Getting Graphic! Comics for Kids
by Michele Gorman
December 2007, 96pp, 7x10
1 volume, Linworth

Paperback: 978-1-58683-327-5
$24.95, £19, 21€, A36
eBook Available: 978-1-58683-369-5
Please contact your preferred eBook vendor for pricing.

Finally—a resource for selecting graphic novels at the elementary level! Getting Graphic! Comics for Kids is the first comprehensive listing of graphic novels specifically targeted for the elementary reader. This handy resource includes annotated bibliographies of graphic novels for kids 6-12, all carefully reviewed by Michele Gorman, one of today’s leading authorities on graphic novels in the library world. No more worrying whether the graphic novel content is appropriate for young readers. Now, there is a book you can trust to help you develop a quality, age-appropriate graphic novel collection for young readers, including fiction, nonfiction, and manga. It also contains more than 15 pages from some of the most popular comics for kids today, helping librarians and teachers understand the appeal of this popular format. You’ll also find a foreword by Jeff Smith, renowned creator of the Bone graphic novel series, as well as original cover art featuring cartoonist Jimmy Gownley’s adorable cast of characters from his outstanding Amelia Rules! series. This is a must have for elementary school librarians, public librarians, elementary teachers, and administrators.

Michele Gorman is the teen services manager at ImaginOn: The Joe and Joan Martin Center; The Public Library of Charlotte & Mecklenburg County in Charlotte, NC.

Reviews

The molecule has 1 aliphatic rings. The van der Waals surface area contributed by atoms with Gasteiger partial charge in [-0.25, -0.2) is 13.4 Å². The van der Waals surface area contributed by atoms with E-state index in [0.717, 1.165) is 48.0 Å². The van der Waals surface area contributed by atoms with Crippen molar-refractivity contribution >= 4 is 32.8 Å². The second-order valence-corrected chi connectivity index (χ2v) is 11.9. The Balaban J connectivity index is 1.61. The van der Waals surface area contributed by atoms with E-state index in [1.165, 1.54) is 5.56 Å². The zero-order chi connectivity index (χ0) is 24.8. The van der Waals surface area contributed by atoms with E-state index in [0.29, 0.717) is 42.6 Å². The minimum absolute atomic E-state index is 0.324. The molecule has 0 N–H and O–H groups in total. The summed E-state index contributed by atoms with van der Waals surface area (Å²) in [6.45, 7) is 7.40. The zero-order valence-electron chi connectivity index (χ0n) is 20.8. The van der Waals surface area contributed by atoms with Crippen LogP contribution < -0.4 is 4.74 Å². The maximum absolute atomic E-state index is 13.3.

"This book will be warmly welcomed by librarians and others who are faced with ever younger children clamoring to read graphic novels. An original Jimmy Gownley “Amelia Rules!” episode opens the book, offering a taste of age-appropriate comic fiction. The short introduction features a list of reasons to collect graphic novels for kids ages 4-12. The book is then divided into sections on comic fiction, manga, and comic nonfiction. Each section presents a collection of titles with descriptions and recommended age range. There are full-page reproductions from titles discussed, providing a much-needed opportunity to evaluate the graphic aspects of the works. Where the comic fiction section describes a slew of unique titles, many of the manga titles will be familiar from television cartoons or video games. The comic nonfiction covers too many titles from educational series, with over half the chapter devoted to a single series from one publisher. Despite the apparent unevenness in what’s available, this is a solid reference that will help librarians make informed decisions as they build graphic novel collections. Bibliography. Glossary. Web sites. Index. Recommended."—Library Media Connection, February 1, 2008
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